If you've ever had delicious Mexican street food, eaten a big platter of Buffalo wings or been to an Indian restaurant, you're more than familiar with the experience of getting a runny nose, watery eyes, burning tongue and even sweating that comes with eating spicy food. But why does your body get so heated up and your tongue burn from spicy foods even when they're at room temperature or cold?
How to Marie Kondo Your Spice Drawer: What to Keep and What to Toss
The answer is pretty simple: capsaicin. An active component in spicy foods, capsaicin is an irritant. When you eat spicy food, capsaicin binds to receptors in your mouth (known as VR1 receptors) that are actually meant to detect heat in order to prevent you from burning your mouth. Because capsaicin activates these receptors, your body responds the way it would if you ate something hot, and as a result, you sweat in order to cool down, your heart rate rises to increase metabolism and your nose runs and your eyes tear up in response to the irritant.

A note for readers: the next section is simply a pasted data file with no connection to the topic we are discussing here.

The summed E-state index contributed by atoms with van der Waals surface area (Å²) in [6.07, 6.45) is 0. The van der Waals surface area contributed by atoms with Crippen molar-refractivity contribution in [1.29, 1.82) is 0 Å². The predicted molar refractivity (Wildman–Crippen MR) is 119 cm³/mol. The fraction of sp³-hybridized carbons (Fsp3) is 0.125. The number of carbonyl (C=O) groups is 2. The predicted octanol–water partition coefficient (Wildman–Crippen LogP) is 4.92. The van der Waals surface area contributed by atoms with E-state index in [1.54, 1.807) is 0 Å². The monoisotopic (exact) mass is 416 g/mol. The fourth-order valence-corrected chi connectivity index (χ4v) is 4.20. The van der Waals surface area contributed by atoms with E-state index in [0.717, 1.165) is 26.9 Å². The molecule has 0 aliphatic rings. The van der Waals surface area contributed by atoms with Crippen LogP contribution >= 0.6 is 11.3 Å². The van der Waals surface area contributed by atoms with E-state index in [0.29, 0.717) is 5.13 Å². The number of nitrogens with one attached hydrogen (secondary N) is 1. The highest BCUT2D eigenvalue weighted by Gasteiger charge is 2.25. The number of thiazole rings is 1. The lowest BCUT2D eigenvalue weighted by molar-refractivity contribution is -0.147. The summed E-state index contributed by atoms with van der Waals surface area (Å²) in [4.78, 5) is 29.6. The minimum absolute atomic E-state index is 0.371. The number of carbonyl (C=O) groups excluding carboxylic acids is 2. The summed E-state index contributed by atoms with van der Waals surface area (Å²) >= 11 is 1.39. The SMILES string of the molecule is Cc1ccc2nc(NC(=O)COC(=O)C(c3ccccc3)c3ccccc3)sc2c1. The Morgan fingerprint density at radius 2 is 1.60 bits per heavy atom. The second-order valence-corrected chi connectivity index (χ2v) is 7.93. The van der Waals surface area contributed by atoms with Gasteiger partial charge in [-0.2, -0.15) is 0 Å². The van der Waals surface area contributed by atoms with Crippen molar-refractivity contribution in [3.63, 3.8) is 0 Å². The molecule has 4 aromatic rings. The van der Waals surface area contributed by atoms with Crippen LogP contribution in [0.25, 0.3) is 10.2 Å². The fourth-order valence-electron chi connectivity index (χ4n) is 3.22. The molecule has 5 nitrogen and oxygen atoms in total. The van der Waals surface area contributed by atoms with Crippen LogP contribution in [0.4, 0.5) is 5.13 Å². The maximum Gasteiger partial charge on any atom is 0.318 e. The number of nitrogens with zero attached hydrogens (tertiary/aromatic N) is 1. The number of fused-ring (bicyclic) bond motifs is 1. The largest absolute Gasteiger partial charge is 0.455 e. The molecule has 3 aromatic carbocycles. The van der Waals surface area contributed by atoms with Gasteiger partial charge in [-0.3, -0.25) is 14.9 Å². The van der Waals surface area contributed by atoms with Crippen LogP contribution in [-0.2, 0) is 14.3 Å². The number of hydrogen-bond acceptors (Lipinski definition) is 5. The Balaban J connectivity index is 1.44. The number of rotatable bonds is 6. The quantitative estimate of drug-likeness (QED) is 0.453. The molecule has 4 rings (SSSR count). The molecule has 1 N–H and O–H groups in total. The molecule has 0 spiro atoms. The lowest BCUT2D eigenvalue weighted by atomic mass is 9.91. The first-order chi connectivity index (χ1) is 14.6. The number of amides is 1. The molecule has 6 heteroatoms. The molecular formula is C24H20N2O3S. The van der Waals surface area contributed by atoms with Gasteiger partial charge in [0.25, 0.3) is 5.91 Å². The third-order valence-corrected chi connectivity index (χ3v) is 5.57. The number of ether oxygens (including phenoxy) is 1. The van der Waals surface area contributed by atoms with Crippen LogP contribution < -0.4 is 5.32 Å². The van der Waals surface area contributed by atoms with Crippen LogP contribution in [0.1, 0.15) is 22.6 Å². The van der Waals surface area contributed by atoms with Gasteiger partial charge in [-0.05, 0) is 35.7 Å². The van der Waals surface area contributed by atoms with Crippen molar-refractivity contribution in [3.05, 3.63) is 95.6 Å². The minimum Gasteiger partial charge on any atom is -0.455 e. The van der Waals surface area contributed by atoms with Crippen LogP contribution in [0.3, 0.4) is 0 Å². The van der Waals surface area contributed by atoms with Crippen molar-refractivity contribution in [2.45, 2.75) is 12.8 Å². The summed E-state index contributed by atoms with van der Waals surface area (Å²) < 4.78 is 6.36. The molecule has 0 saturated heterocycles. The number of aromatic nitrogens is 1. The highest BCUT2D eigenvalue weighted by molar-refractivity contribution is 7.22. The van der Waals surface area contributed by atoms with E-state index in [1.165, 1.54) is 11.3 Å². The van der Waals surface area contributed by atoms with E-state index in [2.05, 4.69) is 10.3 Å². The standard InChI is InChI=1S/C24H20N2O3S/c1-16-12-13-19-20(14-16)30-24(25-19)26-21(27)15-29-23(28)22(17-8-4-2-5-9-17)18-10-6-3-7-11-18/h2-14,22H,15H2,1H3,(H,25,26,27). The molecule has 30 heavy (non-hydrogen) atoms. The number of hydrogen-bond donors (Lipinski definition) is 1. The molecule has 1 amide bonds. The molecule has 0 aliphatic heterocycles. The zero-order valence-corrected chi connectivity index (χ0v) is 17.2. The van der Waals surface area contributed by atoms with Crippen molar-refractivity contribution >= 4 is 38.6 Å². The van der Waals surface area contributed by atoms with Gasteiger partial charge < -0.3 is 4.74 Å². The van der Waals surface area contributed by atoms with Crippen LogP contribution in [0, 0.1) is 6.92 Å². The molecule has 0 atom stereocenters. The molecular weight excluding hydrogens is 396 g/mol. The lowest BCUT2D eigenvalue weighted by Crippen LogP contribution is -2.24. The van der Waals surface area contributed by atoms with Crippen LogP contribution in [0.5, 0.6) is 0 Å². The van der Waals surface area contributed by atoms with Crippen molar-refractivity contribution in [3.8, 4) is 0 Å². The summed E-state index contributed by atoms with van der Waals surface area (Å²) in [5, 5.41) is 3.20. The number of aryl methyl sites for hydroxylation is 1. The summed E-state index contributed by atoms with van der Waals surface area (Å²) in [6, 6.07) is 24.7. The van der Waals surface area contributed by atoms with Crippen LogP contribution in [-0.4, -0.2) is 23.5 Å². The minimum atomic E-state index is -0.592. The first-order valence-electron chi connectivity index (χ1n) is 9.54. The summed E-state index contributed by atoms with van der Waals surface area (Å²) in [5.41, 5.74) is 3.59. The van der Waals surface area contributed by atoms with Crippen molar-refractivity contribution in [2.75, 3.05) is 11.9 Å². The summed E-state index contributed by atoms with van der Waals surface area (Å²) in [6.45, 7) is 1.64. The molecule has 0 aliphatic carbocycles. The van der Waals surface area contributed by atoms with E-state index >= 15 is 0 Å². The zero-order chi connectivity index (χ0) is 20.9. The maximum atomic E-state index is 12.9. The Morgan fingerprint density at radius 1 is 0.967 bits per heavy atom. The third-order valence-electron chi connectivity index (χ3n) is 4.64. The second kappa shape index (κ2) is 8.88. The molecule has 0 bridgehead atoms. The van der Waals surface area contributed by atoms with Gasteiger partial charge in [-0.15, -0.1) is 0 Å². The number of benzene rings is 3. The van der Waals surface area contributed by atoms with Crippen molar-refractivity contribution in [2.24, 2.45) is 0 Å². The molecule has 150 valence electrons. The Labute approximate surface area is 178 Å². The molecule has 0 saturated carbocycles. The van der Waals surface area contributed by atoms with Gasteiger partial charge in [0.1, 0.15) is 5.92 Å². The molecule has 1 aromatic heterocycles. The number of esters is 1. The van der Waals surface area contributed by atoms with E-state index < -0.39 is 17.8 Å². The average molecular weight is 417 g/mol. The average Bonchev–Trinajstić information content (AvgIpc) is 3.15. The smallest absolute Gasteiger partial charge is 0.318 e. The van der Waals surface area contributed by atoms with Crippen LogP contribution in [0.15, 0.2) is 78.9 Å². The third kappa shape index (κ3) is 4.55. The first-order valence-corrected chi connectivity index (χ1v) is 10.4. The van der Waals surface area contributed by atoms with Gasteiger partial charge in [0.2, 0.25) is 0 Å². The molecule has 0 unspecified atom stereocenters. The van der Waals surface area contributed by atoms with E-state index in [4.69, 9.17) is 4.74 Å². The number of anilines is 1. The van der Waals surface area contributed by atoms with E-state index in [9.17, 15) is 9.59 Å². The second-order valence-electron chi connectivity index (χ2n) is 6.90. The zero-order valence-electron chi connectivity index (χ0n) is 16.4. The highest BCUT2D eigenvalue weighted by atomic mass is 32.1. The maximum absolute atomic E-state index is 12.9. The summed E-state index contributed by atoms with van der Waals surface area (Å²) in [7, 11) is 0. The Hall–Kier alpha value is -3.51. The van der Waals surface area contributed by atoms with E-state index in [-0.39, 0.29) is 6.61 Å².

While those reactions don't exactly sound enjoyable, your body also releases endorphins, chemicals in your brain that relieve pain and increase happiness, when you eat spicy food. So if you're ever feeling down, grab a glass of milk (a far better alternative to dissolving capsaicin than water) and eat the spiciest foods you can.